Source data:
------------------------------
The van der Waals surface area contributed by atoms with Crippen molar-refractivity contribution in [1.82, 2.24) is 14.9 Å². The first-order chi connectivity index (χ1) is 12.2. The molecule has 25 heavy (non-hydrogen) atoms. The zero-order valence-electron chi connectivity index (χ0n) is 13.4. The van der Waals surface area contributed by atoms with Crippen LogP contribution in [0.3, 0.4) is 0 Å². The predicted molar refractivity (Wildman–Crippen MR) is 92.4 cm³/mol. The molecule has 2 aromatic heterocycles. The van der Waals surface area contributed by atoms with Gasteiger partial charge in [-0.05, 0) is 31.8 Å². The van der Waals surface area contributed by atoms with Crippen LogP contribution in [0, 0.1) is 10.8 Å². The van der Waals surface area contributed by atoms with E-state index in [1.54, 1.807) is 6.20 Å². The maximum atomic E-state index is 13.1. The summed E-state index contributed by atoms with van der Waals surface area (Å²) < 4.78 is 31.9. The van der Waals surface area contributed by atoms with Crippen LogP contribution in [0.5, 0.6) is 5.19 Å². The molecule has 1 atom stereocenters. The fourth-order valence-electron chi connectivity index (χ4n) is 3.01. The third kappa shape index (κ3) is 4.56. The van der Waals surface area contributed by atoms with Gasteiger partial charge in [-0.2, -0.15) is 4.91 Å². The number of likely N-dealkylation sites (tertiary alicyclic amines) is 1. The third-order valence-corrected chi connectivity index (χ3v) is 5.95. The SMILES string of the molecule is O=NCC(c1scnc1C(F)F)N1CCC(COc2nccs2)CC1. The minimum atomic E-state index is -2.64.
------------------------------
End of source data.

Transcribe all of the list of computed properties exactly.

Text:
The van der Waals surface area contributed by atoms with Crippen molar-refractivity contribution in [1.82, 2.24) is 14.9 Å². The first-order chi connectivity index (χ1) is 12.2. The molecule has 25 heavy (non-hydrogen) atoms. The zero-order valence-electron chi connectivity index (χ0n) is 13.4. The van der Waals surface area contributed by atoms with Crippen LogP contribution in [0.3, 0.4) is 0 Å². The predicted molar refractivity (Wildman–Crippen MR) is 92.4 cm³/mol. The molecule has 2 aromatic heterocycles. The van der Waals surface area contributed by atoms with Gasteiger partial charge in [-0.05, 0) is 31.8 Å². The van der Waals surface area contributed by atoms with Crippen LogP contribution in [0, 0.1) is 10.8 Å². The van der Waals surface area contributed by atoms with E-state index in [1.54, 1.807) is 6.20 Å². The maximum atomic E-state index is 13.1. The summed E-state index contributed by atoms with van der Waals surface area (Å²) < 4.78 is 31.9. The van der Waals surface area contributed by atoms with Crippen LogP contribution in [0.5, 0.6) is 5.19 Å². The molecule has 1 atom stereocenters. The fourth-order valence-electron chi connectivity index (χ4n) is 3.01. The third kappa shape index (κ3) is 4.56. The van der Waals surface area contributed by atoms with Gasteiger partial charge in [-0.2, -0.15) is 4.91 Å². The number of likely N-dealkylation sites (tertiary alicyclic amines) is 1. The third-order valence-corrected chi connectivity index (χ3v) is 5.95. The SMILES string of the molecule is O=NCC(c1scnc1C(F)F)N1CCC(COc2nccs2)CC1. The minimum atomic E-state index is -2.64.